The Tempest: There is bravery in traveling to a foreign land in hopes of a better life, and even more so in fighting a system that’s trying to prevent you from having one. Have you ever felt the weight of the risks at any point? How did you get over that?

Reyna Montoya: I grew up in one of the most conservative districts of Arizona, whose representative was the driver of anti-immigrant laws such as SB1070. At the same time, I was surrounded by wonderful neighbors who welcomed our family with home-made cookies. At that time I was aware that politics are very disconnected from the realities we live. In 2010, I started seeing so much fear in my community, my mom would be worried about raids and was concerned about us going outside. At that moment, I decided to lift my voice for those who were too afraid to do so. I shared my story at a Republican fundraiser to shine a light on who dreamers and undocumented youth really are. 

The Tempest: At “Aliento” you use art as a primary medium not just for healing but to also empower those it’s helping. Why art?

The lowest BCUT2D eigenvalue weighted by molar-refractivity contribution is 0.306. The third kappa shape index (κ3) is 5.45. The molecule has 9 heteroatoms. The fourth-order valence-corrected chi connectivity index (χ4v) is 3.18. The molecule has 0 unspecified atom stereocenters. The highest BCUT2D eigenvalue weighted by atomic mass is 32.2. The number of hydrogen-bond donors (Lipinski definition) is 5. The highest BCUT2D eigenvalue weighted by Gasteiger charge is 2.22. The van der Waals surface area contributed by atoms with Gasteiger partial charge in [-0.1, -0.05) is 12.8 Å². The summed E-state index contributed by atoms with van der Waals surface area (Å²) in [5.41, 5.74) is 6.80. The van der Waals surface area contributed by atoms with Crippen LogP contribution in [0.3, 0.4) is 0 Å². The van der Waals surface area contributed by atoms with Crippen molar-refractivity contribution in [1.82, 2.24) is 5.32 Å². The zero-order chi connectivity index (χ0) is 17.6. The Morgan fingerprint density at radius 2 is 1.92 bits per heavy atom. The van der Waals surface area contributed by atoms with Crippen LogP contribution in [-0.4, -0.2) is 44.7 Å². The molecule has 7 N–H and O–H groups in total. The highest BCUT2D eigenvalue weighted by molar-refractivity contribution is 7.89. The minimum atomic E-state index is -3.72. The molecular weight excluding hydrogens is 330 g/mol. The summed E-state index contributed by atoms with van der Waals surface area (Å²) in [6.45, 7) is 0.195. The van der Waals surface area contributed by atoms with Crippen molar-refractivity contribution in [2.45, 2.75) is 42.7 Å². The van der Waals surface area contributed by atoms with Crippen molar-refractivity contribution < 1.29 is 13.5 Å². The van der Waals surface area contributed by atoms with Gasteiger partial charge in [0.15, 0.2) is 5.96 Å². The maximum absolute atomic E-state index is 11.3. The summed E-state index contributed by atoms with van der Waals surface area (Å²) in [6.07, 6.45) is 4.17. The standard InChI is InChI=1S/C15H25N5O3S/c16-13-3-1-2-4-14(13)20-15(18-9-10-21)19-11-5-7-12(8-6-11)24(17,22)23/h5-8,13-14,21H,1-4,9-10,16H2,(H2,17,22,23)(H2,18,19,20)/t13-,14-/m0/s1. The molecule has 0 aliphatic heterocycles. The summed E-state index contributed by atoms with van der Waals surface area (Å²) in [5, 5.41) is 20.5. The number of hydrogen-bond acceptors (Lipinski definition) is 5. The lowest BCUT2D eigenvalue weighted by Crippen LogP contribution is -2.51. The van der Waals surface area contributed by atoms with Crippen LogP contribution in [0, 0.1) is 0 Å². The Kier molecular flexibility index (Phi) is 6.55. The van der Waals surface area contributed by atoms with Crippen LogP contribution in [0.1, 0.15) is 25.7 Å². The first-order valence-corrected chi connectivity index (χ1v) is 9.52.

As a dancer and choreographer (and closet-poet) I have had the privilege of seeing how art has not only served to express my emotions, but as a great tool to process the injustices I lived and witnessed, as well as all a weapon to express my hopes, aspirations, and dreams for my community. I see art as a two-fold medium where people can use it to heal, process, find their voice, and advocate.

How much do you think “Aliento” has progressed over the past year?

Aliento started as a project doing arts and healing workshops for mixed-status families. Then it evolved into a social venture where we have three major components: arts & healing program, organizing, leadership development & ally engagement. Over the past year, we have engaged over 4,000 people through our workshops, open mics, meetings, training, and speaking engagements. We have also increased our online presence with over 31,000 online reach. We also organized and trained 100 people to advocate for a permanent solution for dreamers in Washington, D.C. from over 10 states across the nation, where we engaged in over 500 direct conversations with members of Congress and visited over 300 offices in both chambers. 

What kind of message/statement do you see “Aliento” creating a ripple effect in the U.S. with, especially in these trying times?